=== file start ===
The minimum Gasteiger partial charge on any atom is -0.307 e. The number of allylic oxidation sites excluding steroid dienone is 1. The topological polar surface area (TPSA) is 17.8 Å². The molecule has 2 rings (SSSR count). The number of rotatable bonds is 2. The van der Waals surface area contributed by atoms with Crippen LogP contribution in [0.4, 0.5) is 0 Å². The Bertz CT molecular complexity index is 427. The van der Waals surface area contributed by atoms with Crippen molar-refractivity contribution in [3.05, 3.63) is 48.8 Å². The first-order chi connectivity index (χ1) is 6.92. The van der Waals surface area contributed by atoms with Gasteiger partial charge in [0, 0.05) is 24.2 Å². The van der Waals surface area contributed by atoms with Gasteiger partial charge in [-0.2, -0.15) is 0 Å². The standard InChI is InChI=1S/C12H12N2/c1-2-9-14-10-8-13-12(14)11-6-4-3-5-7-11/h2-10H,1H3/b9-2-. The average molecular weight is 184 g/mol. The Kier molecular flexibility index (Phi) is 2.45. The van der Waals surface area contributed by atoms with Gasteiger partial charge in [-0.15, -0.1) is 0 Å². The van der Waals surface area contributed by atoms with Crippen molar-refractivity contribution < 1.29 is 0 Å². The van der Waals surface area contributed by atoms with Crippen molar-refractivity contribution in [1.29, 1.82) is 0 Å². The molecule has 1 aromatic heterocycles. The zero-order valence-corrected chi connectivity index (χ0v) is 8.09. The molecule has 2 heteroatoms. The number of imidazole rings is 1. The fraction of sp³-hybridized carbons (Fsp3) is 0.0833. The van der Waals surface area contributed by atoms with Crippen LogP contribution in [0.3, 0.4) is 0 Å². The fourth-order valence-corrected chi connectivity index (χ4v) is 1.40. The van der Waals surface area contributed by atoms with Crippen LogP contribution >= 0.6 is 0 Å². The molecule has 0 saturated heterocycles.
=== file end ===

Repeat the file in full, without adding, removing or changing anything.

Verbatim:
The minimum Gasteiger partial charge on any atom is -0.307 e. The number of allylic oxidation sites excluding steroid dienone is 1. The topological polar surface area (TPSA) is 17.8 Å². The molecule has 2 rings (SSSR count). The number of rotatable bonds is 2. The van der Waals surface area contributed by atoms with Crippen LogP contribution in [0.4, 0.5) is 0 Å². The Bertz CT molecular complexity index is 427. The van der Waals surface area contributed by atoms with Crippen molar-refractivity contribution in [3.05, 3.63) is 48.8 Å². The first-order chi connectivity index (χ1) is 6.92. The van der Waals surface area contributed by atoms with Gasteiger partial charge in [0, 0.05) is 24.2 Å². The van der Waals surface area contributed by atoms with Gasteiger partial charge in [-0.2, -0.15) is 0 Å². The standard InChI is InChI=1S/C12H12N2/c1-2-9-14-10-8-13-12(14)11-6-4-3-5-7-11/h2-10H,1H3/b9-2-. The average molecular weight is 184 g/mol. The Kier molecular flexibility index (Phi) is 2.45. The van der Waals surface area contributed by atoms with Gasteiger partial charge in [-0.15, -0.1) is 0 Å². The van der Waals surface area contributed by atoms with Crippen molar-refractivity contribution < 1.29 is 0 Å². The van der Waals surface area contributed by atoms with Crippen molar-refractivity contribution in [1.29, 1.82) is 0 Å². The molecule has 1 aromatic heterocycles. The zero-order valence-corrected chi connectivity index (χ0v) is 8.09. The molecule has 2 heteroatoms. The number of imidazole rings is 1. The fraction of sp³-hybridized carbons (Fsp3) is 0.0833. The van der Waals surface area contributed by atoms with Crippen LogP contribution in [0.3, 0.4) is 0 Å². The fourth-order valence-corrected chi connectivity index (χ4v) is 1.40. The van der Waals surface area contributed by atoms with Crippen LogP contribution >= 0.6 is 0 Å². The molecule has 0 saturated heterocycles.